Senior Director, Scientific Collaborations

BioReference Laboratories
Job Location
Elmwood Park, NJ 07407
Job Description
  • Lead a team responsible for supporting the scientific research and analysis behind the identification of pharma research collaborations as well as actively participate in those projects / collaborations.
  • Assist in the preparation of presentation materials that discuss our Genomics expertise in specific therapeutic areas and presenting that work to pharma research and executive leadership teams
  • Work with your team, as well as internal geneticists, genetic counselors and laboratory bioinformatics staff to identify novel targets for therapeutics and/or drug repurposing opportunities 
  • Support external partnerships in research, clinical development, technology / content and with vendors and industry organizations
  • Ideal candidate can either be based in NNJ/NYC or Boston, MA area.
  • Ability to travel both nationally and internationally (approximately 20%)
  • Ph.D. in the Life Sciences (preferably Bioinformatics, Biology, Genetics or Medicinal Chemistry)
  • Experience working in drug discovery at a biopharma / pharma company, Medical Institution or Disease Foundation supporting drug discovery, target validation, drug repurposing, clinical development projects
  • Strong genomics, bioinformatics or systems biology experience and understanding of available tools, data sources and computational methods.
  • Eligible USA work permit
  • Excellent team leadership, interpersonal, organizational, presentation and communication skills
  • Highly motivated with strong decision-making capacity and desire to make a difference in the world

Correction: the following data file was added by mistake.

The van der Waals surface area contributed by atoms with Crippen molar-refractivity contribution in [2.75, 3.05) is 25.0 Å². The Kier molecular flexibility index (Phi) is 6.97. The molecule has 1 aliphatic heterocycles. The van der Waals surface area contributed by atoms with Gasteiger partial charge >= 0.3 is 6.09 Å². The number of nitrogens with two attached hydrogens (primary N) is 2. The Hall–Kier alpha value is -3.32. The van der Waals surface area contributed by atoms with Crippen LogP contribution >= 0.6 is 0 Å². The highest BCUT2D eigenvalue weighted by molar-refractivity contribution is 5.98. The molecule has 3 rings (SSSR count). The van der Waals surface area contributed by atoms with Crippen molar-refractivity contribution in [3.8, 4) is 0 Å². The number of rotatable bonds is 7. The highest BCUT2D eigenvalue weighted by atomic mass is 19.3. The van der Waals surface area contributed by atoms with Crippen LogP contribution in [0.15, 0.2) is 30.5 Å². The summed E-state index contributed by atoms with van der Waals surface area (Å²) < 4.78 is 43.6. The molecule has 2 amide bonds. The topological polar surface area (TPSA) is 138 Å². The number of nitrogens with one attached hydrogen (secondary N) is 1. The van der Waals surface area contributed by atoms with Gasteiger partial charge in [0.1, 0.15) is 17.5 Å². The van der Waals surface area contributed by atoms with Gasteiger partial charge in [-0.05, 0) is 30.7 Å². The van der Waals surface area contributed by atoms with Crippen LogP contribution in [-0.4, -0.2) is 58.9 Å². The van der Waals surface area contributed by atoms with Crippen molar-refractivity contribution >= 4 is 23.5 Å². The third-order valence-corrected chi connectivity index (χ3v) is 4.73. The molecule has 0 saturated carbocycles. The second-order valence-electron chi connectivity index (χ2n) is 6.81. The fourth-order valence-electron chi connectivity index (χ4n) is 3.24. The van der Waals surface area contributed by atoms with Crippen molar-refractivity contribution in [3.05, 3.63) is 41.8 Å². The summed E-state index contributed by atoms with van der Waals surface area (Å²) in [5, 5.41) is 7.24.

• Ability to work effectively as a senior team member in a matrixed, multi-site environment
  • Exceptional attention to detail
About Our Organization

BioReference Laboratories, established in 1981, is the third largest diagnostic laboratory in the world and a member of the OPKO Health, Inc. (NYSE: OPK) group of companies with more than $1B in revenues for 2015.  Our GeneDx business is a world leader in Genomics with an acknowledged expertise in rare and ultra-rare genetic disorders, as well as one of the broadest menus of sequencing services available among commercial laboratories.  GeneDx performs more clinical Whole Exome Sequencing tests than any other diagnostic lab in the world and is the leading commercial contributor to the ClinVar variant database. The GeneDx mission is to make clinical testing affordable and available to people with rare genetic conditions and their families and GeneDx provides testing to patients and their families in more than 55 countries.   In 2015, our GeneDx business had revenues of $175M, provided testing to more than 100,000 patients and discovered more than two dozen novel gene / disease associations.

In 2015, we formed a new business, Commercial Collaborations and Innovation, to leverage our vast genomics expertise, disease understanding and accumulated information across our businesses so we could go beyond just helping patients or families diagnose the condition of a loved one.  Our goal is to use our knowledge in a responsible manner to help support the discovery and development of novel therapeutic agents that can be better targeted to a specific disease through the genomics knowledge we possess. Our business unit supporting precision medicine is unlike any other genomics-driven business in the world because of the information and expertise we have, particularly in the area of rare and ultra-rare diseases.   This position is a pivotal member of the team, which also includes business development, marketing and informatics professionals.

Students whose classmates are interested in science are more likely to think about a career in science, technology, engineering, and mathematics, a new study says.

CNBC reports that the genetic counseling field is expected to grow as personalized medicine becomes more common.

Gladys Kong writes at Fortune that her STEM background has helped her as a CEO.

Social scientists report that the image of the 'lone scientist' might be deterring US students from STEM careers.